Farmers get a handle on wildfire prevention from OSU Extension outreach

Burned wheat fields.

In 2018, the Substation Fire swept north central Oregon – where wheat reigns as the premier crop – burning 80,000 acres and killing a farm employee. The Oregon Occupational Safety and Health Administration (OSHA) reacted by creating new wildfire training requirements in 2019 but without educational resources.

Under the Oregon OSHA requirements, farmers and ranchers who have employees are required to document plans for fires and medical emergencies. Employers and employees who suppress wildfires in crops and rangelands must also go through an initial training on the basic aspects of wildland firefighting, along with an annual refresher course. Many producers were unaware of the new OSHA rules and didn’t meet them.

The farming community has traditionally been overlooked when it comes to wildfire preparedness and firefighting resources. Farmers face increasing fire frequency, size and severity due to several factors, including climate change, the spread of invasive grasses and increased crop residue caused by changing farming practices. Because of unprecedented fires like the Substation Fire show no signs of slowing down, rural landowners are increasingly interested in disaster preparedness on their land, where training needs differ from the traditional focus on urban-rural boundaries and woodlands. The need for outreach is growing.

In response, Jacob Powell, an Oregon State University Extension Service crops and livestock expert with wildfire experience, had the knowledge and tools to make farmers aware of and in line with the new requirements. He hosted in-person and online classes in 2020 in which he explained the OSHA rules and provided training for firefighting safety and fire prevention.

In addition, Powell worked with a local wheat producer to develop emergency farm plans that both met the requirements and worked for farmers. In 2021 and 2022, programming continued to provide farmers with an annual wildfire refresher and additional learning opportunities. He coordinated and facilitated a roundtable discussion with local fire managers for landowners to learn how to report fires and work with first responders. Anyone who needed to document their training for the OSHA requirements was presented a certificate.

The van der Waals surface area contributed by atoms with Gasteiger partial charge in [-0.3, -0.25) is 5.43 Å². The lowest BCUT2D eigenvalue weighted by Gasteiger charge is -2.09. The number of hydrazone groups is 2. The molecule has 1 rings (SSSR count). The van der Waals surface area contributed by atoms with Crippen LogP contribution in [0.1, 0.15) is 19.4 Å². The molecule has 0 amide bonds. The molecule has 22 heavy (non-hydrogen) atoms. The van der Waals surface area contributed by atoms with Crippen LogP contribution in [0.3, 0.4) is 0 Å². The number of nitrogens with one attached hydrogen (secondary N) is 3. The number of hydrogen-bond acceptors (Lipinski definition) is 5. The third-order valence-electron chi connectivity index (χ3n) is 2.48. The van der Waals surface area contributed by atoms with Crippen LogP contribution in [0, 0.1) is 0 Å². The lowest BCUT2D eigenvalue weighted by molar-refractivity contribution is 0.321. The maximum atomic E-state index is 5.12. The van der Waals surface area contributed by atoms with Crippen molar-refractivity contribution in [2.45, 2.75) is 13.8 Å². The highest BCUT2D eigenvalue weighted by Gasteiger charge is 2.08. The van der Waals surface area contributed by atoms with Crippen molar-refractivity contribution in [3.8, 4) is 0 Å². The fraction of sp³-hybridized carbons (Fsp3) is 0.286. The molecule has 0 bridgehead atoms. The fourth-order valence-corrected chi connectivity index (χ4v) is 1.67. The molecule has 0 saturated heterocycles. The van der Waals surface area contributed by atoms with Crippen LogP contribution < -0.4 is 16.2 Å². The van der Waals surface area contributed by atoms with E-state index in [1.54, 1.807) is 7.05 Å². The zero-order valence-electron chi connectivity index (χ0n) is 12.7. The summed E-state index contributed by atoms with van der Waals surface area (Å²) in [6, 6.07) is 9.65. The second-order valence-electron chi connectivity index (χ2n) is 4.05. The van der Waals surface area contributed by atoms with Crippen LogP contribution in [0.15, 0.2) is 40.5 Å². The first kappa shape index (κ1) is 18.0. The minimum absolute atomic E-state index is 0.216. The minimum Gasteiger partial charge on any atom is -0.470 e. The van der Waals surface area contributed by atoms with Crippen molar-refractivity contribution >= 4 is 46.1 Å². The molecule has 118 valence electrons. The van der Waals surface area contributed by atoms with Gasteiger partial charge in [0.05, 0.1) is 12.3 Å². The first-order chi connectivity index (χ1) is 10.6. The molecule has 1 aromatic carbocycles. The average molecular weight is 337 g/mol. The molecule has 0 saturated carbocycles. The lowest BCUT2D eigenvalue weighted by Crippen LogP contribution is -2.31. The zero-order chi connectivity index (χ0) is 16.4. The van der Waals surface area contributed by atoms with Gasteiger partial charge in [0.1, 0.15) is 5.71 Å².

Powell has created an online course and is currently working on two additional online courses through OSU’s Professional and Continuing Education unit. In 2021, he hosted four webinars on wildfire preparedness, prevention and suppression covering everything from defensible space to livestock evacuation to grazing practices.

As a result, from 2020 through spring 2022, Powell has reached more than 600 people through his wildfire programming. The webinar recordings have had over 300 views on YouTube. He taught another 224 people through invited presentations covering wildfire preparedness.

According to a wildfire cost analysis, every dollar spent on wildfire prevention saves $35 in damages. That analysis likely needs to be adjusted for wildfires in agricultural areas of Oregon, but using that figure, the 40 direct management actions taken by participants in Powell’s trainings over the last two years, reduced approximately $700,000 in damages caused by wildfires. It’s difficult, however, to quantify the true benefit of these trainings in terms of reducing the impacts of wildfires to farmers’ mental and physical health.

Participants have left many positive reviews, with all agreeing the education was very effective. One summed it up, “We greatly appreciate having wildfire training available for our employees that focuses on crops and meets OSHA requirements. No one else is offering this material.”

In addition, 44% of the online course survey respondents said they were planning to take actions to improve wildfire defensible space and preparedness as a result of the trainings and 56% of participants planned to make changes in how they suppress agricultural wildfires as a result of the training.